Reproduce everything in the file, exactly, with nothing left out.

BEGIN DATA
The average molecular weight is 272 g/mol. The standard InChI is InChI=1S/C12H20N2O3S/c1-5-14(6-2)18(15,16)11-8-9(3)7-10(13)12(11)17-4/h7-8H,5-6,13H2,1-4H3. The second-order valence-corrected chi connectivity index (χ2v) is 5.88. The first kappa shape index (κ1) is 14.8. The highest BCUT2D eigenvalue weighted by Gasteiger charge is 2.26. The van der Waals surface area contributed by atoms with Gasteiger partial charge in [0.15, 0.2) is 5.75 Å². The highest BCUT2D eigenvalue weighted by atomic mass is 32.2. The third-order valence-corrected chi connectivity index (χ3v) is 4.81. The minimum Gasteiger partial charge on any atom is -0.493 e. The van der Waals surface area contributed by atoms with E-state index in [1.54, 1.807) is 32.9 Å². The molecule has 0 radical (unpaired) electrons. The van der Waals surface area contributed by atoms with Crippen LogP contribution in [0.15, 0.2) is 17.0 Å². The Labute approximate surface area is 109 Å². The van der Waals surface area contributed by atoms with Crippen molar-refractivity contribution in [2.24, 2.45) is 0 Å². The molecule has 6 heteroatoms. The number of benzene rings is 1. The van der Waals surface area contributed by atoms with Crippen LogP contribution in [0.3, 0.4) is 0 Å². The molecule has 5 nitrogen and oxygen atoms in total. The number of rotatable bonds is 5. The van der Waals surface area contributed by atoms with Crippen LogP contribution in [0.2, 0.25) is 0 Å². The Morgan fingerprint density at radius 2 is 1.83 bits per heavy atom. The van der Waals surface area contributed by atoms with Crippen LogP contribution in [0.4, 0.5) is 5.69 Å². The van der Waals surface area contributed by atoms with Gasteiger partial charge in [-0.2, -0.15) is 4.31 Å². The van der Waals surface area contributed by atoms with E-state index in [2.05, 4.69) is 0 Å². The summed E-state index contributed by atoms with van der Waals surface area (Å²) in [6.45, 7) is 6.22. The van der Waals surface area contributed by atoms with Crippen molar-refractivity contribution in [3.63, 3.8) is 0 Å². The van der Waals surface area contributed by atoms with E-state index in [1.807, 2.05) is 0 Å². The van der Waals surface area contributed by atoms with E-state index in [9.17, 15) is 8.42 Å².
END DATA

The average molecular weight is 272 g/mol. The standard InChI is InChI=1S/C12H20N2O3S/c1-5-14(6-2)18(15,16)11-8-9(3)7-10(13)12(11)17-4/h7-8H,5-6,13H2,1-4H3. The second-order valence-corrected chi connectivity index (χ2v) is 5.88. The first kappa shape index (κ1) is 14.8. The highest BCUT2D eigenvalue weighted by Gasteiger charge is 2.26. The van der Waals surface area contributed by atoms with Gasteiger partial charge in [0.15, 0.2) is 5.75 Å². The highest BCUT2D eigenvalue weighted by atomic mass is 32.2. The third-order valence-corrected chi connectivity index (χ3v) is 4.81. The minimum Gasteiger partial charge on any atom is -0.493 e. The van der Waals surface area contributed by atoms with E-state index in [1.54, 1.807) is 32.9 Å². The molecule has 0 radical (unpaired) electrons. The van der Waals surface area contributed by atoms with Crippen LogP contribution in [0.15, 0.2) is 17.0 Å². The Labute approximate surface area is 109 Å². The van der Waals surface area contributed by atoms with Crippen molar-refractivity contribution in [2.24, 2.45) is 0 Å². The molecule has 6 heteroatoms. The number of benzene rings is 1. The van der Waals surface area contributed by atoms with Crippen LogP contribution in [0.3, 0.4) is 0 Å². The molecule has 5 nitrogen and oxygen atoms in total. The number of rotatable bonds is 5. The van der Waals surface area contributed by atoms with Crippen LogP contribution in [0.2, 0.25) is 0 Å². The Morgan fingerprint density at radius 2 is 1.83 bits per heavy atom. The van der Waals surface area contributed by atoms with Crippen LogP contribution in [0.4, 0.5) is 5.69 Å². The van der Waals surface area contributed by atoms with Gasteiger partial charge in [-0.2, -0.15) is 4.31 Å². The van der Waals surface area contributed by atoms with E-state index in [2.05, 4.69) is 0 Å². The summed E-state index contributed by atoms with van der Waals surface area (Å²) in [6.45, 7) is 6.22. The van der Waals surface area contributed by atoms with Crippen molar-refractivity contribution in [3.63, 3.8) is 0 Å². The van der Waals surface area contributed by atoms with E-state index in [1.807, 2.05) is 0 Å². The van der Waals surface area contributed by atoms with E-state index in [9.17, 15) is 8.42 Å².